Description: The promotion of US energy efficiency policy is seen as a very important activity by the Energy Information Agency (EIA). Generally, the level of energy efficiency of a state is approximated by energy intensity, commonly calculated as the ratio of energy use to GDP. However, energy intensity is not an accurate proxy for energy efficiency, because changes in energy intensity are a function of changes in several factors including the structure of the economy, climate, efficiency in the use of resources and technical change. The aim of this paper is to measure the ‘underlying energy efficiency’ for the whole economy of 49 ‘states’ in the US using a stochastic frontier energy demand approach. A total US energy demand frontier function is estimated using panel data for 49 ‘states’ over the period 1995 to 2009 using several panel data models: the pooled model; the random effects model; true fixed effects model; the true random effects model; and the Mundlak versions of the pooled and random effects models. The analysis confirms that energy intensity is not a good indicator of energy efficiency; whereas, by controlling for a range of economic and other factors, the measure of ‘underlying energy efficiency’ obtained via the approach adopted here (based on the microeconomic theory of production) is.
    Keywords: D ; D2 ; Q ; Q4 ; Q5 ; ddc:330 ; US total energy demand ; efficiency and frontier analysis ; state energy efficiency
    Repository Name: EconStor: OA server of the German National Library of Economics - Leibniz Information Centre for Economics
    Language: English
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  • 4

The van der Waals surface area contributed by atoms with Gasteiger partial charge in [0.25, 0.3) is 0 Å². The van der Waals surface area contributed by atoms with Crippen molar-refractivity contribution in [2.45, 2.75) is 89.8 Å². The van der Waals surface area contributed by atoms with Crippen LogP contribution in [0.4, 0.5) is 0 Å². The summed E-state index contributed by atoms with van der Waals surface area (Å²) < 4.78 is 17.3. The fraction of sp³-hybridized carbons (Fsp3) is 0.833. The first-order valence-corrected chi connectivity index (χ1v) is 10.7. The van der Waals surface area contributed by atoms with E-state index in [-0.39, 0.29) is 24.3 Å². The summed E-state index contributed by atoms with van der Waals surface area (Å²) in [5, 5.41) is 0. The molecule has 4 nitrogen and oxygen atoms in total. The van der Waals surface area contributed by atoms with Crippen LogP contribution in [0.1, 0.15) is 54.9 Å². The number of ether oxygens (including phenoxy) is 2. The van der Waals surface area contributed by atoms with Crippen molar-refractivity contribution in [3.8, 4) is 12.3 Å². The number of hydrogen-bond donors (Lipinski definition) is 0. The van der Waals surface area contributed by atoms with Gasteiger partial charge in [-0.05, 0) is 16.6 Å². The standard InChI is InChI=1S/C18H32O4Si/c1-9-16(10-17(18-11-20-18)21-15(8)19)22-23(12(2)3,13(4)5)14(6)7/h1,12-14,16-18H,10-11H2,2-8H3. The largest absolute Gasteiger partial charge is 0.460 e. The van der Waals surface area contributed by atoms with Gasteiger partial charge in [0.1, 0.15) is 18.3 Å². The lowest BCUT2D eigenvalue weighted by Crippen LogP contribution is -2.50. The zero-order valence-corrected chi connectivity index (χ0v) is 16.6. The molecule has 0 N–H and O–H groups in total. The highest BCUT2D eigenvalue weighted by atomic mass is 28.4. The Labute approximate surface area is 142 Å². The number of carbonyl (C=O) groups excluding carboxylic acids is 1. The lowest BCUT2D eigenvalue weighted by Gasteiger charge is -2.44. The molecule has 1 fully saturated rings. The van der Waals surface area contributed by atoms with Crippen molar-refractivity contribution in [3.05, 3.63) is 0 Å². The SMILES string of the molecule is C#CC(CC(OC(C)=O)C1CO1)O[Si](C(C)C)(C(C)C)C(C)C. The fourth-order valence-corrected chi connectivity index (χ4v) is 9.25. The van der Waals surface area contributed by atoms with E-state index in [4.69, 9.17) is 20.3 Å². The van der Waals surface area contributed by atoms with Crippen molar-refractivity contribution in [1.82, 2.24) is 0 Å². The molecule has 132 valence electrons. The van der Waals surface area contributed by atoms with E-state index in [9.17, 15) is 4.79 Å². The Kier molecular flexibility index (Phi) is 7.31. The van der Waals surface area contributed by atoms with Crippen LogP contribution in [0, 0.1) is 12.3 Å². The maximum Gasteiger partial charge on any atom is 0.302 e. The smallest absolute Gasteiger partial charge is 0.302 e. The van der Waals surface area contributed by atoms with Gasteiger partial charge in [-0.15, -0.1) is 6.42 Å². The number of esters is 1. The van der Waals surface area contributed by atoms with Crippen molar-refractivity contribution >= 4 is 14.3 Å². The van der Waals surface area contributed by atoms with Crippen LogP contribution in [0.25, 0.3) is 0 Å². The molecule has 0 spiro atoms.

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    Zurich: ETH Zurich, CER-ETH - Center of Economic Research
    Publication Date: 2017-11-29
    Description: Does culture affect consumer preferences for fuel efficient vehicles? Switzerland's citizens share all major institutions but belong to multiple population groups which differ by culture or language across distinct geographical locations. This unique setting allows separation of the effect of culture on institutions and on individual consumer preferences. We set up a spatial fuzzy Regression Discontinuity Design (RDD) at the internal French/German language border to estimate the effect of culture on preferences for energy efficient design and control for local policies. A within-country analysis on the municipality level provides a natural experiment because institutions relevant to economic development are shared by the whole population, whereas culture is heterogeneous. Our results indicate that in French speaking regions of Switzerland the share of energy efficient vehicles is 5.5 percentage points higher than in German speaking regions. In addition, we find that popular votes on environmental issues receive a significantly higher share of approval in the French speaking regions, indicating that they place a higher value on the environment.
    Keywords: Q2 ; Q4 ; R4 ; Z10 ; ddc:330 ; Culture ; Transportation ; Energy Efficiency ; Spatial RDD ; Car Choice
    Repository Name: EconStor: OA server of the German National Library of Economics - Leibniz Information Centre for Economics
    Language: English
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  • 5
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    Zurich: ETH Zurich, CER-ETH - Center of Economic Research
    Publication Date: 2017-11-29